A little pot to rest your nib
The conversation where it all started with Toms Studio
I’ve been meaning to write this journal post for some time now, but anytime I get I am most likely be behind the wheel covered in clay, listening to my favourite podcasts. Behind the scenes from producing my own work. Last year was a busy year for prototyping and collaborating. One of the most busy collaborations has been working with my Studio Neighbour Tom, from Tom’s Studio. He makes the most exquisite hand crafted calligraphy pens. Both of us had been wanting an opportunity to combine our handy skills, so over lunch we would discuss ideas for clay built accessories. But what we needed like most makers was a real project to get our teeth into, our wish arrived with the then forthcoming 2018 Modern Calligraphy festival created by Quill London.
Tom had already been wholesaling his pens to Quill London and asked me if i’d like to collab on an ink well. It was an exciting time, Tom would excitedly launch into my studio with fresh sketches of some ideas and I would then take them straight to the wheel. This went on for a few days until we were both happy with the initial shape. From there we spent a couple of weeks trialling the science and uncovered joys of different glazes.
I’d not applied or used 22ct Gold Lustre so the first firing was beyond exciting. When the kiln lid was finally allowed to be safely opened, it was sheer joy to see a shiny array of sparkling tiny vessels. As the Ink Wells are so small they all have their own unique character, with the clay thrown so thin, you only have one chance to shape and indent, this really is where the magic of hand crafted lies, but also the heartache. So many processes are a double edge sword a fine line between success and failure. These little pots tiny in size have a long journey, from the initial throwing stage, drying, smoothing, bisque firing, glazing, glaze firing, lustre application and then final firing. At any stage these delicate pots can meet their end. One evening late at night I was smoothing them down and managed to crunch three in my hand their delicate shells turning back to their original state of clay powder. But this is I hope is what makes them so unique and precious.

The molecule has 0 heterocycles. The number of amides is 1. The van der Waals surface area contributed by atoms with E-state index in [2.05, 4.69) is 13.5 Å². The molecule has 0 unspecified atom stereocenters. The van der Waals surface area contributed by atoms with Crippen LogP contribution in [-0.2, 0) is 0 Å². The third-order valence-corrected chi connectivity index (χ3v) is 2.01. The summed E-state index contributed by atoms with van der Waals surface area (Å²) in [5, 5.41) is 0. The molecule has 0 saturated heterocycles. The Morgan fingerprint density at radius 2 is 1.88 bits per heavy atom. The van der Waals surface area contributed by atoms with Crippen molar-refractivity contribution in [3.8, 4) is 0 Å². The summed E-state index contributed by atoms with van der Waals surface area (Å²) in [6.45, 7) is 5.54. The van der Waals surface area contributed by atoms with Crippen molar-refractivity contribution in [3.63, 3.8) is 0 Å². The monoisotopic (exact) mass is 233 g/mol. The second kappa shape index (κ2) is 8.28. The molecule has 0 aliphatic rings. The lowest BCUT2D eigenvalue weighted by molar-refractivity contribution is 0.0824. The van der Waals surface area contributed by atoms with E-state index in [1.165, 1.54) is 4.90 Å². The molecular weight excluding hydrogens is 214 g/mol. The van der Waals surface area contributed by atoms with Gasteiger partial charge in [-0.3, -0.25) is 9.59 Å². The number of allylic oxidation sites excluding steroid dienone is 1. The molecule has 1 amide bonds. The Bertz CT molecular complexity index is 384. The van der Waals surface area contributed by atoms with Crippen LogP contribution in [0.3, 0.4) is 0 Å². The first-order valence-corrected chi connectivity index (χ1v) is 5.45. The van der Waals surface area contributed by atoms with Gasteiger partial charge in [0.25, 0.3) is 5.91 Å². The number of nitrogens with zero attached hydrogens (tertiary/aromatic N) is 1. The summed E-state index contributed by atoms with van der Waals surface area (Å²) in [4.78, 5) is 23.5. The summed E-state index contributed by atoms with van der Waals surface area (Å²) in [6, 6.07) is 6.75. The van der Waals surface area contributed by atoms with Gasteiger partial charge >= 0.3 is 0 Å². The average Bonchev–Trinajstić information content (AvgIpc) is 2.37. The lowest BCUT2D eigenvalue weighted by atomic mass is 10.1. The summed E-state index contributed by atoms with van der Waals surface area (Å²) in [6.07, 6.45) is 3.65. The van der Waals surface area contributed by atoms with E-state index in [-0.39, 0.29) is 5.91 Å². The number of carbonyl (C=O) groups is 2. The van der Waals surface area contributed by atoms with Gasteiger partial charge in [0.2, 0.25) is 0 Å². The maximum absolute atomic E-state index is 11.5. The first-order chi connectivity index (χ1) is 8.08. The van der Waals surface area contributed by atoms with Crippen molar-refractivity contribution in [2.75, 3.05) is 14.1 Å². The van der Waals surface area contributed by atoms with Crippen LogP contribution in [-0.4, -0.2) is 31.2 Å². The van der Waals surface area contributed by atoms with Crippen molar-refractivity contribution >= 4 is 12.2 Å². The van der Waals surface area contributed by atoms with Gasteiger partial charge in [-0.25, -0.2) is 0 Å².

Initially we were asked to make a small batch run for the Calligraphy festival, but the love for these little inkwells was overwhelming, so we are still making them. After the success of the ink wells Tom now sells his own colour range in his shop - Introducing a spring colour range of Blush, Corn Flower and Mustard.
The Water Jugs came soon after, I had been making some room incense holders and Tom popped in and said what would that shape look like if you made a little indent for a rest? I tried it and the brush Jug was born, as a collection they look like little penguins, singularly they look like a sophisticated desk accessory. The little brush pots are a useful vessel to either wash out used calligraphy brushes or to be used as larger ink vessels.
I would love to hear about how you use your Ink Wells and Brush Jugs. Tom and I are working on another range of calligraphy accessories which we will be launching in summer 2019.
Limited edition Ink Wells & Brush Jugs can be bought by